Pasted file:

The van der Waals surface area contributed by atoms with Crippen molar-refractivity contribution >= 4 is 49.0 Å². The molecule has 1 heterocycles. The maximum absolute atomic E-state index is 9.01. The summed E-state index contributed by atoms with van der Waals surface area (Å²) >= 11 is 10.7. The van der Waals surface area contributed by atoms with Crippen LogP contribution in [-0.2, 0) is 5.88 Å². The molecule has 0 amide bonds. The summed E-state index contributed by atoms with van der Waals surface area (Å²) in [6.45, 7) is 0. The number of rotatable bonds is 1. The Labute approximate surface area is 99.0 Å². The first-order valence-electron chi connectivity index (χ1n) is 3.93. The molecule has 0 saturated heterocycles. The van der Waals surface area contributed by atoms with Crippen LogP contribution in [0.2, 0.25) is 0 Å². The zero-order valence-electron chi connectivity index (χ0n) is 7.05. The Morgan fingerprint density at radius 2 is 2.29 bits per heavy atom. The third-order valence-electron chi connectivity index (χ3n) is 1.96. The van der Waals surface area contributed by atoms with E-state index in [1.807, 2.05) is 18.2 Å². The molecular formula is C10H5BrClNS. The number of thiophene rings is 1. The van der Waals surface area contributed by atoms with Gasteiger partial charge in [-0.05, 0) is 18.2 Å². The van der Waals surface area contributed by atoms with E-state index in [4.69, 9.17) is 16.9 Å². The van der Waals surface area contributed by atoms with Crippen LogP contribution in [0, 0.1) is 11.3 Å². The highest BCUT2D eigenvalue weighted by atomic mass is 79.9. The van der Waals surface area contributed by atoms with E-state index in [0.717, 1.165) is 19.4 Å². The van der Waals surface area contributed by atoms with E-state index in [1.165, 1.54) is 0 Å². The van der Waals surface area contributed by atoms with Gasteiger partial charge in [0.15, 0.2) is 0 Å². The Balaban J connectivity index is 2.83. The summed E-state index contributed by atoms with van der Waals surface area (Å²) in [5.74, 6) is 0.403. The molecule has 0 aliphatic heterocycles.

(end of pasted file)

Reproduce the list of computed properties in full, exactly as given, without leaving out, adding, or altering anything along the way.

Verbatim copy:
The van der Waals surface area contributed by atoms with Crippen molar-refractivity contribution >= 4 is 49.0 Å². The molecule has 1 heterocycles. The maximum absolute atomic E-state index is 9.01. The summed E-state index contributed by atoms with van der Waals surface area (Å²) >= 11 is 10.7. The van der Waals surface area contributed by atoms with Crippen LogP contribution in [-0.2, 0) is 5.88 Å². The molecule has 0 amide bonds. The summed E-state index contributed by atoms with van der Waals surface area (Å²) in [6.45, 7) is 0. The number of rotatable bonds is 1. The Labute approximate surface area is 99.0 Å². The first-order valence-electron chi connectivity index (χ1n) is 3.93. The molecule has 0 saturated heterocycles. The van der Waals surface area contributed by atoms with Crippen LogP contribution in [0.2, 0.25) is 0 Å². The zero-order valence-electron chi connectivity index (χ0n) is 7.05. The Morgan fingerprint density at radius 2 is 2.29 bits per heavy atom. The third-order valence-electron chi connectivity index (χ3n) is 1.96. The van der Waals surface area contributed by atoms with E-state index in [1.807, 2.05) is 18.2 Å². The molecular formula is C10H5BrClNS. The number of thiophene rings is 1. The van der Waals surface area contributed by atoms with Gasteiger partial charge in [-0.05, 0) is 18.2 Å². The van der Waals surface area contributed by atoms with E-state index in [4.69, 9.17) is 16.9 Å². The van der Waals surface area contributed by atoms with Crippen LogP contribution in [0, 0.1) is 11.3 Å². The highest BCUT2D eigenvalue weighted by atomic mass is 79.9. The van der Waals surface area contributed by atoms with E-state index in [0.717, 1.165) is 19.4 Å². The van der Waals surface area contributed by atoms with E-state index in [1.165, 1.54) is 0 Å². The van der Waals surface area contributed by atoms with Gasteiger partial charge in [0.15, 0.2) is 0 Å². The Balaban J connectivity index is 2.83. The summed E-state index contributed by atoms with van der Waals surface area (Å²) in [5.74, 6) is 0.403. The molecule has 0 aliphatic heterocycles.